for authors

Submit manuscript

Full text PDF

and back


Indexing and

Contact us


Kielpinski M., Kempter J., Panicz R., Keszka S. 2014. Genetic identifiability of selected populations of Indian mackerel, Rastrelliger kanagurta (Actinopterygii: Perciformes: Scombridae)—CELFISH Project—Part 1. Acta Ichthyol. Piscat.  44 (2): 145–152.

Background. Genetic traceability of seafood as well as population identification using molecular methods provide useful information about the fish origin and are important for protection of overfished populations, as well as for monitoring illegal, unreported, and unregulated (IUU) fisheries. The presently reported study focused on Indian mackerel, Rastrelliger kanagurta (Cuvier, 1816)—a pelagic species with a wide range of distribution—especially important for many tropical countries, such as India, Philippines, and Thailand. This paper is the first part of a larger project: ”Development of a genetic-based system for identification of food products from fisheries and aquaculture introduced to the European Union customs area”.

Materials and methods. Samples consisting of fin fragments of Indian mackerel were obtained from local markets in Thailand (MTH), Vietnam (SVN), Cambodia (SKH), and Madagascar (SMG) within 2012–2013. Two genes were analysed: nuclear rhodopsin gene (RH1) and mitochondrial D-loop (D-loop) region through RFLP analysis simulation and sequencing. Additionally, the samples from Cambodia and Madagascar were analysed with eight microsatellite loci (SSR). The data processing was aided by GenAlEx 6.5 and GeneClass2 software.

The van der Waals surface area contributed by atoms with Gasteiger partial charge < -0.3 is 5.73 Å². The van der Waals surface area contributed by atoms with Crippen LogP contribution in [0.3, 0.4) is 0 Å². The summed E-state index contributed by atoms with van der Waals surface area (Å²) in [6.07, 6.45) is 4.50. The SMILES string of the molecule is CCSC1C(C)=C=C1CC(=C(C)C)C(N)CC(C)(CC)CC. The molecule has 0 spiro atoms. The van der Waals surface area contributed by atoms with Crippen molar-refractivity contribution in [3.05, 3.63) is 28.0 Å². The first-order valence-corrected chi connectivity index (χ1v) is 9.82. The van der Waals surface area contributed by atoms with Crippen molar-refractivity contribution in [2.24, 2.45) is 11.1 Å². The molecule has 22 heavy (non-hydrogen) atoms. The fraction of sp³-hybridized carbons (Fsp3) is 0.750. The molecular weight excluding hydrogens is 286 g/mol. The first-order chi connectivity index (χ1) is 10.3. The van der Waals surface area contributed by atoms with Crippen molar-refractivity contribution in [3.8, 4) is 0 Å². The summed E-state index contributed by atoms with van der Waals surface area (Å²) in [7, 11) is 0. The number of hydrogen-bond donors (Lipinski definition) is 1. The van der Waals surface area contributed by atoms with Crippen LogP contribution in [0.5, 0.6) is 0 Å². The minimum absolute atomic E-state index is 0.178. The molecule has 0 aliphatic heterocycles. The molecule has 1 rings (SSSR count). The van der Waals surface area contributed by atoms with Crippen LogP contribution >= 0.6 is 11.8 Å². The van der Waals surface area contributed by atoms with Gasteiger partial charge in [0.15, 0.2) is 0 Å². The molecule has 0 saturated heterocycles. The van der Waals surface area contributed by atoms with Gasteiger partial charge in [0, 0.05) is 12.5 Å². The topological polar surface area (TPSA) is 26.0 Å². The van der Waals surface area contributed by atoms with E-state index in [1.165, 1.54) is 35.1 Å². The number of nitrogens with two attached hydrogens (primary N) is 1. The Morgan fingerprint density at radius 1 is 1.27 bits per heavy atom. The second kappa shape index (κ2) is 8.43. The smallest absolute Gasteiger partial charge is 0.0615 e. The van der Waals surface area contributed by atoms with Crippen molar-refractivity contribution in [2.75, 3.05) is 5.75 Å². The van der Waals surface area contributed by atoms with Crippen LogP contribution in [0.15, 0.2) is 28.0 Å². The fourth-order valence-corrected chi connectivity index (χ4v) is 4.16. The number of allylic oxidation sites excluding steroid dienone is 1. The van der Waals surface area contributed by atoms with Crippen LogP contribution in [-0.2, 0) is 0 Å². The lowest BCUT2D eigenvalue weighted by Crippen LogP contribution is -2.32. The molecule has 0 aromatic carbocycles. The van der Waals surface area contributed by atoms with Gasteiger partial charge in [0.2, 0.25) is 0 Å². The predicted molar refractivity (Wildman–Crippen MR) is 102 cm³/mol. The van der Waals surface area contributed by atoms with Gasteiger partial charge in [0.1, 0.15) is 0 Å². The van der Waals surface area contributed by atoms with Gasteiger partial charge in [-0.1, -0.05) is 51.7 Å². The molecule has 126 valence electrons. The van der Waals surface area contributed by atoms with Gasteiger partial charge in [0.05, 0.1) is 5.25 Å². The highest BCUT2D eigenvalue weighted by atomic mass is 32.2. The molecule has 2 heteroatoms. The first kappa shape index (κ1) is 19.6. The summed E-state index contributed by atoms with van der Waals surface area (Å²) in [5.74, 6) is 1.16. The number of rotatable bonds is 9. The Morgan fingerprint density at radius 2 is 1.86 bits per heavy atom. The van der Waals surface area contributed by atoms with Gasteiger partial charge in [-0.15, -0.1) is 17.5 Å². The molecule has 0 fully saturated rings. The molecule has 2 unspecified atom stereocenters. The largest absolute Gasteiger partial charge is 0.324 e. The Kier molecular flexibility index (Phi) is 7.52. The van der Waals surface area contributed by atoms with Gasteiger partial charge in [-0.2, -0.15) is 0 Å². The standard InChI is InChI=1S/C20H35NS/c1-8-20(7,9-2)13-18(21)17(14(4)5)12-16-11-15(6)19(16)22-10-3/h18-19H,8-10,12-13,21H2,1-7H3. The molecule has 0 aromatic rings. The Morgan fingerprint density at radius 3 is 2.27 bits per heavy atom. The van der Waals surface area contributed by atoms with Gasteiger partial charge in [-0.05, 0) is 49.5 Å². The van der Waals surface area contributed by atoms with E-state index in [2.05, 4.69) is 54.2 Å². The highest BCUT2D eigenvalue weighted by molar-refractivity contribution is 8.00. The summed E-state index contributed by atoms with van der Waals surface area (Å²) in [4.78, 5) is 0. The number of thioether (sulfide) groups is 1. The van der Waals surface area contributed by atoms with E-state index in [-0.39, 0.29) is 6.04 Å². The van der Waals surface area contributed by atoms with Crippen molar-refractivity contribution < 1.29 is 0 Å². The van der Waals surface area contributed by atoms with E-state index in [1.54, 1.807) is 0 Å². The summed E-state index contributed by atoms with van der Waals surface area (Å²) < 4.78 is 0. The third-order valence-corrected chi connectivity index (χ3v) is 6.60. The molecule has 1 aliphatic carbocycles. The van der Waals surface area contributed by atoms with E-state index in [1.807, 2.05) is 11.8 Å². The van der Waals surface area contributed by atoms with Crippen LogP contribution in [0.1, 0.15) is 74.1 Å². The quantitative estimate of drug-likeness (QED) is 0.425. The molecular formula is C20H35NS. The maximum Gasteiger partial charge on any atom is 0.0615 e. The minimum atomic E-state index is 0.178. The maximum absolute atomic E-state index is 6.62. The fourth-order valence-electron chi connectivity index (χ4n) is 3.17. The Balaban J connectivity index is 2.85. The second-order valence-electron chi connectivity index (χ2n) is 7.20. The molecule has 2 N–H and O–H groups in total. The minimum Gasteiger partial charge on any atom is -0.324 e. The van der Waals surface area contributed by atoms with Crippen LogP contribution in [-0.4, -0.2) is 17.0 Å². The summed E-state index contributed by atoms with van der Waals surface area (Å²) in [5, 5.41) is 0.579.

Results. A comparison of the RH1 gene section revealed a total homology among the studied samples. A comparative analysis of D-loop sequences in the studied groups revealed intrapopulational diversity for MTH-, SKH-, SMG-, and SVN samples, at the level of 1, 1, 0.5, and 0.6 percentage points, respectively. Furthermore, the D-loop sequences identified a characteristic restriction site for SMG population. Based on the allele frequencies, we randomly assigned selected individuals to their original populations. GeneClass2 software correctly assigned only 16 out of 21 individuals to either the Cambodian or the Madagascar population, which jointly constituted 76% of all samples. We demonstrated, using AMOVA and GenAlEx 6.5, that the highest level of variability occurred among individuals within the respective populations, while the lowest interpopulation diversity was between the SMG and SKH populations.

Conclusion. Our results may help the relevant authorities in the countries of the European Union to identify Indian mackerel and especially its products and trace them to the respective locality. Our findings may also be used for species-specific conservation measures hopefully undertaken by fisheries authorities of the countries where we took our samples.  Results on other fish species, prepared in the frames of the same project, will be presented in other papers that will follow soon. 

Keywords: microsatellite, genetic traceability, seafood authentication, seafood counterfeiting



DOI: 10.3750/AIP2014.44.2.08

© 2005 The West Pomeranian University of Technology in Szczecin | Last modification:  2017-04-25